Golf’s new TDI engine, included on my test car, produces 150 horsepower, up 10 from the previous generation, and is rated at 30 mpg in the city and 45 on the highway (36 combined), slightly better than before.
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A six-speed manual or a six-speed DSG (direct shift gearbox) dual-clutch automatic transmission is available. An XDS Cross Differential System is standard and uses the brakes to help improve cornering performance.
This generation Golf is 2.1 inches longer, 0.5 inches wider, and 1.1 inches lower, with the front wheels now 1.7 inches farther forward, for a "cab backward" design, a lower visual center of gravity, a more-dynamic stance, and an overall more-premium appearance.
Golf is better equipped than before, at every trim level. The Automatic Post-Collision Braking System is standard on all models, and new comfort and convenience features include Climatronic automatic air conditioning with pollen filter and Fender Premium Audio System with eight speakers and subwoofer.
This new braking system applies the brakes when the initial collision is detected by the air bag sensors, reducing residual kinetic energy, thus reducing the chance of additional damage from secondary collisions.
Interior space has also increased by approximately one cubic foot. The cargo area will hold 22.8 cubic feet of stuff (more than any midsize sedan in America) with the 60/40 folding seat up, and 52.7 cubic feet with the seatback folded down. That’s plenty of room for hauling DIY or gardening supplies.
The new exterior is totally modern, yet still definitely a Volkswagen, with distinctive C-pillars, roofline, and classic Golf side windows. The striking new front end has sharper headlight clusters featuring bisecting horizontal graphics and a narrower grille leading to a strong line flowing along the side over the wheel arches to the taillights.
My vehicle for this review was a lovely Blue Silk Metallic TDI SE (base price $26,995), with Beige Leatherette interior, brushed-aluminum interior trim, standard power tilt/slide panoramic sunroof with manual fabric sunshade and integrated wind screen.
V-Tex Leatherette is a soft, supple vinyl, which is less expensive, easier to clean and maintain, and longer lasting than leather. My tester had a leather-wrapped multi-control steering wheel, handbrake, and shifter knob.
A chrome crossbar trimmed the front grille, accented by a chrome VW logo, which was repeated on the rear hatch handle. The integrated handle pushed in at the top to lift the hatch up by the lower edge of the logo.
My tester had a Lighting Package, a $995 option available on the SE and SEL models, with Bi-Xenon headlights, LED daytime running lights, Adaptive Front-lighting System, and ambient interior lighting with LED reading lights.
With AFS, the headlights swivel up to 15 percent as the steering wheel is turned, illuminating curves in the road more effectively when traveling more than 6 mph. My Golf also had automatic headlights and automatic rain-sensing windshield wipers with heated washer nozzles.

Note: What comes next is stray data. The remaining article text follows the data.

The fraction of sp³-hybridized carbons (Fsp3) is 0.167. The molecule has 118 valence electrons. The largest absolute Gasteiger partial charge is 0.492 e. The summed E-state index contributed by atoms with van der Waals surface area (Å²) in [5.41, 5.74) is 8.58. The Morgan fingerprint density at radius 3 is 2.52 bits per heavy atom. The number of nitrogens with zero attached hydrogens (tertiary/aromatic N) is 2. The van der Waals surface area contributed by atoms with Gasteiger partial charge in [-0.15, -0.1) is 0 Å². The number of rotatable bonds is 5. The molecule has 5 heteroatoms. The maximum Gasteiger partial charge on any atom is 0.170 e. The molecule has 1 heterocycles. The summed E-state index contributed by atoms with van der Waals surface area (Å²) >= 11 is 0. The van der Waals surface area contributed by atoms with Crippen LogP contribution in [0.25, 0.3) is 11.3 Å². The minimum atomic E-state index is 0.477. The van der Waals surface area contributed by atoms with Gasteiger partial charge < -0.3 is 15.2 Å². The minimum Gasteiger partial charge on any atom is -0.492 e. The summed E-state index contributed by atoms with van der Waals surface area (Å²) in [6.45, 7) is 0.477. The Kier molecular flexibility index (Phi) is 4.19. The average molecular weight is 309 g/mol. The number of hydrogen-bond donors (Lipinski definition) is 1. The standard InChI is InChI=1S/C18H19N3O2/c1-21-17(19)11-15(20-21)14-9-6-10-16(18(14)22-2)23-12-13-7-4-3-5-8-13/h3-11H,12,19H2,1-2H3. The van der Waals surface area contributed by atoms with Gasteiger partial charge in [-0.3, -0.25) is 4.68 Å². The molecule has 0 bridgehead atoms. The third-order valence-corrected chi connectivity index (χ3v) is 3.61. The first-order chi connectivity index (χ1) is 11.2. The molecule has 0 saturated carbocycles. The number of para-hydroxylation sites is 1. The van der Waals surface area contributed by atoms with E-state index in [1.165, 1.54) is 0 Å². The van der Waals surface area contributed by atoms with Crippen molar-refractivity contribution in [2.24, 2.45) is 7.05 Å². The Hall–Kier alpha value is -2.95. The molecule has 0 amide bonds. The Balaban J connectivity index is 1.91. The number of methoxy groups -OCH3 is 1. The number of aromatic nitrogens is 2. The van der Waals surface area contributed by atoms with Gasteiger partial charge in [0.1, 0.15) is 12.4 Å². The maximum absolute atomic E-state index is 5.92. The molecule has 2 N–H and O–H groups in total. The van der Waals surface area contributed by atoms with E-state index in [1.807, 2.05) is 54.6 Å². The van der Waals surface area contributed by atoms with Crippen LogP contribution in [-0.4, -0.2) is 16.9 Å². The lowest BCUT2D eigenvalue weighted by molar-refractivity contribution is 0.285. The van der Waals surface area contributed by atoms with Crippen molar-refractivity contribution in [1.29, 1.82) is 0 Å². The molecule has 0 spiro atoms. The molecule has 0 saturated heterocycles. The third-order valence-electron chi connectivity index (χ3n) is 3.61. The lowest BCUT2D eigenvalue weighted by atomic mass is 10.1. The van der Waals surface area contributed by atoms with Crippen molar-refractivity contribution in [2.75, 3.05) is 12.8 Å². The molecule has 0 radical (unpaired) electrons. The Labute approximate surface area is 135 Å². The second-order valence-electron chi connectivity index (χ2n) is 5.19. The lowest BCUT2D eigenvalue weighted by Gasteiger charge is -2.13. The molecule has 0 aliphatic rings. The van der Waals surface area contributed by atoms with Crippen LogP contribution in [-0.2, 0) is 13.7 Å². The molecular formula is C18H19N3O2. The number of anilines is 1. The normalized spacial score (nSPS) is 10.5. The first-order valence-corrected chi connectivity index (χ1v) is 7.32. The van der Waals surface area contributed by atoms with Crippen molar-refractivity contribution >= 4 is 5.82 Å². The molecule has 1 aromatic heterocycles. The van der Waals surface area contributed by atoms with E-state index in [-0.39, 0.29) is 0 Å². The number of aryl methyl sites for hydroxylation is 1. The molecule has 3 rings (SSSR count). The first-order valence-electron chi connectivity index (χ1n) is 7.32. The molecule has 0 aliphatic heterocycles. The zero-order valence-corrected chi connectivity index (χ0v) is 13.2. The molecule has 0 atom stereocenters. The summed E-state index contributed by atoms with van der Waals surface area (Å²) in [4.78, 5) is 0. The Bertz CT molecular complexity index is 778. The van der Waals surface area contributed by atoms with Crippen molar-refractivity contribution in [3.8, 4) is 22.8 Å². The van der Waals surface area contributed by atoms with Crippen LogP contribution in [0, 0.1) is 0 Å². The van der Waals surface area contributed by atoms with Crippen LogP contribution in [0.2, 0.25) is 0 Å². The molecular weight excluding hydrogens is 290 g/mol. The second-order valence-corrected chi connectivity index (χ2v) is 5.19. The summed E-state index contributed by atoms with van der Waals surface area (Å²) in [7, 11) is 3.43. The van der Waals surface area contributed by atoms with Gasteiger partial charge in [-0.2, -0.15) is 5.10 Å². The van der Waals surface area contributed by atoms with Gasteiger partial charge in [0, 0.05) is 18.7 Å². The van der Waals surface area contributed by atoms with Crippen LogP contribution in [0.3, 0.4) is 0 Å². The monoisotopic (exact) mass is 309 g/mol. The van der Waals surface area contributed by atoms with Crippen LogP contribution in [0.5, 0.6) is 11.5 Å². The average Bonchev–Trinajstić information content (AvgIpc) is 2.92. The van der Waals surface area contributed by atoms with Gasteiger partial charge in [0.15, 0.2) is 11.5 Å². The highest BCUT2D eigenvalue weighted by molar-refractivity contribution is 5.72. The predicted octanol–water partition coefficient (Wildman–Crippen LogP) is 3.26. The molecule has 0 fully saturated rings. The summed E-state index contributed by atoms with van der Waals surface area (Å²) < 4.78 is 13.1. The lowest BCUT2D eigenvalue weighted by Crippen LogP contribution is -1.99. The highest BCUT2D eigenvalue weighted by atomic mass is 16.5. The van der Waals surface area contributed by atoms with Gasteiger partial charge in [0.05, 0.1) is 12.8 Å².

Standard safety equipment, which I am always happy to report I did not need, included front and side air bags for the driver and front passenger, side-curtain head air bags for both rows, and three-point safety belts for all five seating positions. Lower Anchors and Tethers for CHildren (LATCH) were included for the three rear seating positions.
The Intelligent Crash Response System activates in the event a collision occurs that causes the air bags to deploy, automatically unlocking the doors, disabling the fuel pump and turning on the hazard lights. Golf also has standard antilock braking, electronic stability control, and tire-pressure monitoring.
The center stack was angled slightly toward the driver, and white backlighting made the controls easier to see. A new 5.8-inch touchscreen infotainment system is standard on all models, and features capacitive touch as found on smartphones and tablets, which enables gesture controls like swiping and pinch-zooming.
An SD card-based navigation system is available with 3-D imaging. The infotainment system included all the expected audio functions including satellite radio, along with vehicle analytics and settings.
The rearview camera used the screen to display objects behind the vehicle while in reverse. The Media Device interface for iPod and iPhone was under the center stack, but included the old-style iPhone plug rather than the current Lightning plug. CDs were inserted into a slot in the glovebox. The glovebox also had an adjustable cooling function.
An adjustable front armrest with storage, two cupholders, and card slots were easy to reach on the center console, and the multifunction display in the instrument panel was directly behind the steering wheel for easy access to information, such as miles-to-empty and mpg.
The automotive columns of Emma Jayne Williams have appeared regularly in the Star-Telegram since 2007. Contact her at firstname.lastname@example.org.